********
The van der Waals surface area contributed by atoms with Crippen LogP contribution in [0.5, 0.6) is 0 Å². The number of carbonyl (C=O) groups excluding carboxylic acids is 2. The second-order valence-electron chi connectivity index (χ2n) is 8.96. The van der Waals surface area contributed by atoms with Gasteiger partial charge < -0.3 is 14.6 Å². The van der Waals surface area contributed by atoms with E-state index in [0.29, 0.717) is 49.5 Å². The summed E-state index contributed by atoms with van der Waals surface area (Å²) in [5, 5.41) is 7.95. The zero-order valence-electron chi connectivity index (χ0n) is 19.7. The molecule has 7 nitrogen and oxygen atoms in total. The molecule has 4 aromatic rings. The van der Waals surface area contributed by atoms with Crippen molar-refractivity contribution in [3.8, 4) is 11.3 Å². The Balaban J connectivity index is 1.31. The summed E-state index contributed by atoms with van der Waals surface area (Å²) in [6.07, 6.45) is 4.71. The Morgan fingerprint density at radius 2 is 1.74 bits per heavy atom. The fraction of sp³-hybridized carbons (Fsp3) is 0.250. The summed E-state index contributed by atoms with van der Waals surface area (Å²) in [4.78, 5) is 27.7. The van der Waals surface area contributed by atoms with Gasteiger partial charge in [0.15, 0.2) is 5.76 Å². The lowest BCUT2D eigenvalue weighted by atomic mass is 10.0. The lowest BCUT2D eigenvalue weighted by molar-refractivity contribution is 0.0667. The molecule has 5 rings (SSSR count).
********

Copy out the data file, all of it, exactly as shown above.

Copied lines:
The van der Waals surface area contributed by atoms with Crippen LogP contribution in [0.5, 0.6) is 0 Å². The number of carbonyl (C=O) groups excluding carboxylic acids is 2. The second-order valence-electron chi connectivity index (χ2n) is 8.96. The van der Waals surface area contributed by atoms with Gasteiger partial charge < -0.3 is 14.6 Å². The van der Waals surface area contributed by atoms with E-state index in [0.29, 0.717) is 49.5 Å². The summed E-state index contributed by atoms with van der Waals surface area (Å²) in [5, 5.41) is 7.95. The zero-order valence-electron chi connectivity index (χ0n) is 19.7. The molecule has 7 nitrogen and oxygen atoms in total. The molecule has 4 aromatic rings. The van der Waals surface area contributed by atoms with Crippen molar-refractivity contribution in [3.8, 4) is 11.3 Å². The Balaban J connectivity index is 1.31. The summed E-state index contributed by atoms with van der Waals surface area (Å²) in [6.07, 6.45) is 4.71. The Morgan fingerprint density at radius 2 is 1.74 bits per heavy atom. The fraction of sp³-hybridized carbons (Fsp3) is 0.250. The summed E-state index contributed by atoms with van der Waals surface area (Å²) in [4.78, 5) is 27.7. The van der Waals surface area contributed by atoms with Gasteiger partial charge in [0.15, 0.2) is 5.76 Å². The lowest BCUT2D eigenvalue weighted by atomic mass is 10.0. The lowest BCUT2D eigenvalue weighted by molar-refractivity contribution is 0.0667. The molecule has 5 rings (SSSR count).